Coca-Cola: I bet you can envision it’s signature font right now, an automatic image in your head.

 

New York Times: It’s likely the only newspaper that uses its particular font. It has become an icon. Not just because of its font, but in part. When you think New York Times, you think of higher standards, quality writing, prestige. If it didn’t have that font, you’d imagine something completely different.

 

Disney: Oh come on, we all know that whimsical script.

 

These companies pay thousands of dollars for these impressionable logos, which are almost entirely reliant on the font. Something else worth noting, at times, companies pay for a new font to be commissioned just for them. This sometimes takes years, but it often results in worldwide popularity.

 

Such is the case with the notorious Times New Roman. It was commissioned in 1931, in England, by The Times after its original typeface was criticized for poor readability by type designer Stanley Morison. It is now the standard typeface for every paper, book, newspaper… well, you know. It’s everywhere.

 

Now, think of the myriad of ads and logos that make you think “cheap”.

 

How to Choose a Font

It’s a good question since there are a lot to choose from and many factors that go into determining which is right for your business.

 

Wondering how to pick a font? Consider these factors:

  • What is your message and purpose
  • Audience
  • Readability
  • Versatility
  • How the message will be displayed
  • Where your message will be displayed
  • The Occasion

 

First thing first, if you don’t know your message and purpose, how are you to create anything?

 

Be conscious of the fact that every font conveys certain messages in themselves. It’s the difference between a tuxedo and a Halloween costume at a wedding. That’s a hilarious mix-up. You don’t want one of those when representing your business.

 

The resulting disconnect of a poor font choice that doesn’t match occasion or purpose can be bad for business as it detracts from your message.

 

Knowing your audience.

Attracting the attention of kids is different from drawing the eyes of adults. Men and women, the old and the young, particular things will catch them. Determine who you’re speaking to, and your message will go further.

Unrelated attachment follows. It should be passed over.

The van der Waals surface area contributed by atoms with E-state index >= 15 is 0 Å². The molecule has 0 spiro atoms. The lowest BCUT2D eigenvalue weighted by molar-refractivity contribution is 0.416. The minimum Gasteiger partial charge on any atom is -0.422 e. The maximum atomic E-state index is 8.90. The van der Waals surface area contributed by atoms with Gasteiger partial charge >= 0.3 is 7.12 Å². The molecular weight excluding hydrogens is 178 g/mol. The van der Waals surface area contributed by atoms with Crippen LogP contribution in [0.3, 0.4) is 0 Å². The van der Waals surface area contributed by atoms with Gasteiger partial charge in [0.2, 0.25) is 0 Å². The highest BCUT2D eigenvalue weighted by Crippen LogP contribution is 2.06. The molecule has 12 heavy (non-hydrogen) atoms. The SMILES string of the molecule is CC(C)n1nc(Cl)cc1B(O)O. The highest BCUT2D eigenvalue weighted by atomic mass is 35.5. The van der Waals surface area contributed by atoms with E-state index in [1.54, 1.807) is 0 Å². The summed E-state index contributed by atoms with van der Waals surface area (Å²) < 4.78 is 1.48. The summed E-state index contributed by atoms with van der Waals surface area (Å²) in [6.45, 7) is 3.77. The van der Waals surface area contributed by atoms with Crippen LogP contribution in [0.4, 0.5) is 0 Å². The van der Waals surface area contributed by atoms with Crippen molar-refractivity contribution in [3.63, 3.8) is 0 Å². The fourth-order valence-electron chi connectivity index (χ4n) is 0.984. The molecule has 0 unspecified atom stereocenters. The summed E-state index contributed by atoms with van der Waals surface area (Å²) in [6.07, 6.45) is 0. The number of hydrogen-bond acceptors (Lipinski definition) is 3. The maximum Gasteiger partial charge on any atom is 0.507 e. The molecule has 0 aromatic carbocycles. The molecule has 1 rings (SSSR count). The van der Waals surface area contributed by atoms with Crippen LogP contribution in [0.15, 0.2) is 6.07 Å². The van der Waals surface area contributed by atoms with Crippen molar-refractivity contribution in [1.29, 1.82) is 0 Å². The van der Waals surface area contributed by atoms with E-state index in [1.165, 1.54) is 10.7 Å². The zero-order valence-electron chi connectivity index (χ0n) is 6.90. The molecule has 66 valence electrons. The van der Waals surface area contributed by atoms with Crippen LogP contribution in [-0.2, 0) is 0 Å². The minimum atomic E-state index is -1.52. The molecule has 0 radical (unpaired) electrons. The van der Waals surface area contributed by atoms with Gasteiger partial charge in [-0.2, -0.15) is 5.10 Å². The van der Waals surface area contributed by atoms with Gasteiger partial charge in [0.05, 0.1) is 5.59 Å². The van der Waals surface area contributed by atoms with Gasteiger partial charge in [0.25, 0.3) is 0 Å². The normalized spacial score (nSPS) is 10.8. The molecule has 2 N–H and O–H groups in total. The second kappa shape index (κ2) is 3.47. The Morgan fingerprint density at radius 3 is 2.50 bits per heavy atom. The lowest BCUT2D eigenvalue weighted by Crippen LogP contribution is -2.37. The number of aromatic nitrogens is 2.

On readability…

Remember that there are a lot of fonts that scrunch up and tend to look like a string of jumble rather than discernable letters, when the size of the font is reduced below 12 pt font, such as with business cards.

 

You also want to consider what will display well on screen. Serif typefaces do not display well on pixel-based screens, because of the thin and small serifs.

 

How about, can it be read at a distance? Can the font be scaled?

 

Suitability and Versatility

When we say that each font has occasion for its use, we aren’t just speaking to the gala or subway it will be displayed in. We’re also talking about functionality.

 

This is where we talk about body typefaces vs display typefaces.

 

Body typefaces are meant for body textbooks, newspapers, magazine articles. Which means they need to be readable at a small size, and not distracting.

 

Whereas display typefaces- like star typeface- are never suitable for lengthy reading. This type of font screams at the audience and often gives off the vibe that it should only be used for Christmas cards.

 

If you can’t decide out of the numerous and very outspoken fonts, you can always choose a workhorse font. Workhorse fonts are extremely versatile because, though they are unique, will fit most types of projects.

 

These types of fonts can often be selected in bold or light, narrow and small caps and everything in between. It’s this variety that allows you to use the same typeface in different styles for the same project.

 

It helps to keep a message cohesive, while still visually pleasing and attention-grabbing.

 

With any font, you want to be aware of the medium and decide whether or not it will work for the marketing platform you are using. Think, will this look good on a:

 

  • Billboard or virtual billboard
  • Poster
  • Banner
  • Signs

 

Combining Fonts

There may be times that you want to combine fonts or use two different fonts for a more layered effect. Combining fonts can be very attractive, and give dimension to your add, making it appear less monotone.

 

Determining what font to use when you want to combine them can be tricky, but selecting from your workhorse fonts may make that easier.

 

Of course, you don’t have to pick a workhorse font to combine them, you just need a transitional font. Two fonts that look similar to each other, but different, and that transition well from one to the other.

 

A font design doesn’t necessarily have to be too similar though.

 

Selecting fonts with a common denominator, such as the width of the letters, or have a similar underlying structure can also work.

 

Giving each font a specific job can also make the differences in the fonts less jarring by telling the reader where to look. An excellent font design flows in such a way that each part catches the reader’s attention in a particular order.

 

So, Where Do You Find Fonts?

There may be a huge list of fonts readily available in your word document font selection tab, but there are thousands more that need to be purchased and downloaded to be used.

 

Google Fonts is an entire library of 900 libre sturdy licensed fonts available to download for free.

 

Other free sources include Dafont, Fontspace, 1001 fonts, and Font Squirrel.

 

Ready to give it a try?

With all this information, we hope that the question of “What font should I use?” is easier to answer.

 

You now know that a font should be chosen based on occasion, message, audience, and medium. And while you have that in mind, are you ready to start choosing a font?

 

Try your hand at designing the perfect sign or banner for your business with Best of Signs. (Click here to start designing)